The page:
- User-friendly 404 pages: Make the 404 user experience easier for non-technical visitors to understand. This can be done by simply adding a message that says “Sorry, we couldn’t find the page you were looking for” or if it is in line with your brand/industry make the error message funny.
- Fast loading pages: Use Google’s PageSpeed Insights tool to find out how fast your pages are. The tool will tell you exactly what you need to fix or optimise and how to do it in order to improve the page load speed.
- Mobile-Friendly pages: After Google’s move to mobile-first indexing this factor is more important than ever. A few best practices for mobile-friendly design include avoiding the use of flash on your pages, steering clear of large popups (which can be annoying and difficult for mobile users to close) and designing for the “fat finger” by using large buttons and icons that make it easier for visitors to navigate your site. Obviously, there is a lot more we can go into regarding mobile-friendly design, I recommend learning more about it here.
- Top quality fresh content: Google loves fresh content plus it’ll increase the number of keywords your site can potentially rank for.
- Outbound links: Here we are talking about links from your site to other sites. Ensure all outbound links actually work (aren’t broken) and are linking to a trustworthy source.
Off-page optimisation refers to all of the SEO techniques outside of your website that you can use to boost your search rankings.
Having great content that is SEO optimised can only get you so far.
A key indicator that search engines use to identify which web pages are worthy of ranking highly is the number of high-quality backlinks pointing to the site.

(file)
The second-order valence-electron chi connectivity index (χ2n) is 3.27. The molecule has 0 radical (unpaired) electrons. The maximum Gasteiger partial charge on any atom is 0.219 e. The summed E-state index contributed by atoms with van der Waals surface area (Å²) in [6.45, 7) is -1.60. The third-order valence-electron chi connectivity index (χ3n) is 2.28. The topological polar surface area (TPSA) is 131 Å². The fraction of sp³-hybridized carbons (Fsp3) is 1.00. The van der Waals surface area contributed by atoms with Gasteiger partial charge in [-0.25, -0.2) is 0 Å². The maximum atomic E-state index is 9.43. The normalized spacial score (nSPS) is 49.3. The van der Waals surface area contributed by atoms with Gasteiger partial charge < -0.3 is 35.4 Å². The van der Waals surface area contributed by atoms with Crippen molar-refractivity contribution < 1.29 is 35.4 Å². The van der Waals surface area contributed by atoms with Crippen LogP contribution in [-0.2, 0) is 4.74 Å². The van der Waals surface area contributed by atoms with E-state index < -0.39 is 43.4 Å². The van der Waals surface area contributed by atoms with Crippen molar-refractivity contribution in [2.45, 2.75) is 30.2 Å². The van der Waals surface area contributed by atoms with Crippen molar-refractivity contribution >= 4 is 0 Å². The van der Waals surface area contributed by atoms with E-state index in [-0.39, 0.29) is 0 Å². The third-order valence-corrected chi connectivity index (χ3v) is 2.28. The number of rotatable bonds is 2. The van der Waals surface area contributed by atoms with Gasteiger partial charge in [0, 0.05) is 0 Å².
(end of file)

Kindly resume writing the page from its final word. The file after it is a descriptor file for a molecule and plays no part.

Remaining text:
A backlink is simply a link to your site from another site.
Backlinks aren’t created equally, getting a relevant do follow backlink from a website that has a high domain authority e.g. nytimes.com, cnn.com, reddit.com, etc. carries significantly more weight than a random backlink from your next door neighbour’s vegan pet food blog.
We’ve outlined some strategies you can use to build relevant backlinks that can help lead you to SEO success:
- Link-worthy content: People like reading content that is entertaining, teaches them something or solves a problem. Therefore, if your content manages to tick these boxes people will have more reason to link to your site.
- Guest posts: Look for high-quality relevant blogs that have a steady amount of organic traffic that you can contribute a blog post to. This tactic used to be super easy but now can be quite difficult since so many people are competing to get backlinks through guest posts. I recommend building relationships with bloggers and webmasters first rather than asking to contribute straight away (they get bombarded with guest post requests every day).
- Infographics: These are visual illustrations that summarise complex or large amounts of information into an easy to read format. Again this tactic used to be less competitive but for it to work today you really need to invest serious time and money to make an infographic that will grab the attention of other sites.
- Broken Link Building: This strategy is great because it usually doesn’t cost much money or time. I recommend using Ahrefs recently updated Content Explorer tool to find broken pages that have a bunch of backlinks. Then building content that is better than the broken page and doing outreach to the sites linking to the broken page telling them that they are linking to a dead page and should link to your awesome (and working) page instead!
- Content Promotion: Don’t be shy to share your content on social media. It’s quick and free plus it can help to boost your social media followers and engagement.
- “Skyscraper” technique: Brian Dean’s famous strategy involves looking at a popular topic within your industry and then building the most comprehensive and in-depth version of it. Not only will this encourage people to link back to the resource it will also do wonders for your site’s reputation.
We are just scratching the surface here, link building is arguably one of the most expensive and time-consuming aspects of SEO. In saying that, it’s still possible to get great results if you are willing to put in consistent time and effort into it.
We hope this article helped build your understanding of SEO and opened your eyes to the potential it has for your website or business.
If you’d like to read more about SEO Prosperity Media presented an SEO 101 deck at an event we run in Sydney called Online Marketing Sydney.
The deck looks at the basic key elements of SEO and goes into some detail on tips and tactics on how you can futureproof your SEO strategy.